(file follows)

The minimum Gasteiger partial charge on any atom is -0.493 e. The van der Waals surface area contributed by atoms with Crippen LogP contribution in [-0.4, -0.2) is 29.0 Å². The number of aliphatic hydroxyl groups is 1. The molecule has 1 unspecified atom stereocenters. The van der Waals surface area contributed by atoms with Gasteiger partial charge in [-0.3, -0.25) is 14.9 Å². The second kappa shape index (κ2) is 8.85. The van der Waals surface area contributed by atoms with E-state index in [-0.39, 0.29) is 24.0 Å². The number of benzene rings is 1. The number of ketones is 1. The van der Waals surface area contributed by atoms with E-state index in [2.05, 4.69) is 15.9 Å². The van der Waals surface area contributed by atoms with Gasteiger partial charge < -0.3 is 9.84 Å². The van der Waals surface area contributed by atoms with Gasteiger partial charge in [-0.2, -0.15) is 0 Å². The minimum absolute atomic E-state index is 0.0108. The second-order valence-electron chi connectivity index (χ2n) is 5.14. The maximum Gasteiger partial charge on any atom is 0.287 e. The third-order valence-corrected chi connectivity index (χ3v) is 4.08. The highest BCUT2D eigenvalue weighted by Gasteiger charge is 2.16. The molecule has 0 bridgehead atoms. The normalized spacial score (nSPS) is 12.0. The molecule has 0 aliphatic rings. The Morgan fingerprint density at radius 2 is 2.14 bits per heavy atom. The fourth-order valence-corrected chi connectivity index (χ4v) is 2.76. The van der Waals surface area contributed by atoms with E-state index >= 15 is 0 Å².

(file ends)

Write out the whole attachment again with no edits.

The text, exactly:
The minimum Gasteiger partial charge on any atom is -0.493 e. The van der Waals surface area contributed by atoms with Crippen LogP contribution in [-0.4, -0.2) is 29.0 Å². The number of aliphatic hydroxyl groups is 1. The molecule has 1 unspecified atom stereocenters. The van der Waals surface area contributed by atoms with Gasteiger partial charge in [-0.3, -0.25) is 14.9 Å². The second kappa shape index (κ2) is 8.85. The van der Waals surface area contributed by atoms with E-state index in [-0.39, 0.29) is 24.0 Å². The number of benzene rings is 1. The number of ketones is 1. The van der Waals surface area contributed by atoms with E-state index in [2.05, 4.69) is 15.9 Å². The van der Waals surface area contributed by atoms with Gasteiger partial charge < -0.3 is 9.84 Å². The van der Waals surface area contributed by atoms with Gasteiger partial charge in [-0.2, -0.15) is 0 Å². The minimum absolute atomic E-state index is 0.0108. The second-order valence-electron chi connectivity index (χ2n) is 5.14. The maximum Gasteiger partial charge on any atom is 0.287 e. The third-order valence-corrected chi connectivity index (χ3v) is 4.08. The highest BCUT2D eigenvalue weighted by Gasteiger charge is 2.16. The molecule has 0 bridgehead atoms. The normalized spacial score (nSPS) is 12.0. The molecule has 0 aliphatic rings. The Morgan fingerprint density at radius 2 is 2.14 bits per heavy atom. The fourth-order valence-corrected chi connectivity index (χ4v) is 2.76. The van der Waals surface area contributed by atoms with E-state index >= 15 is 0 Å².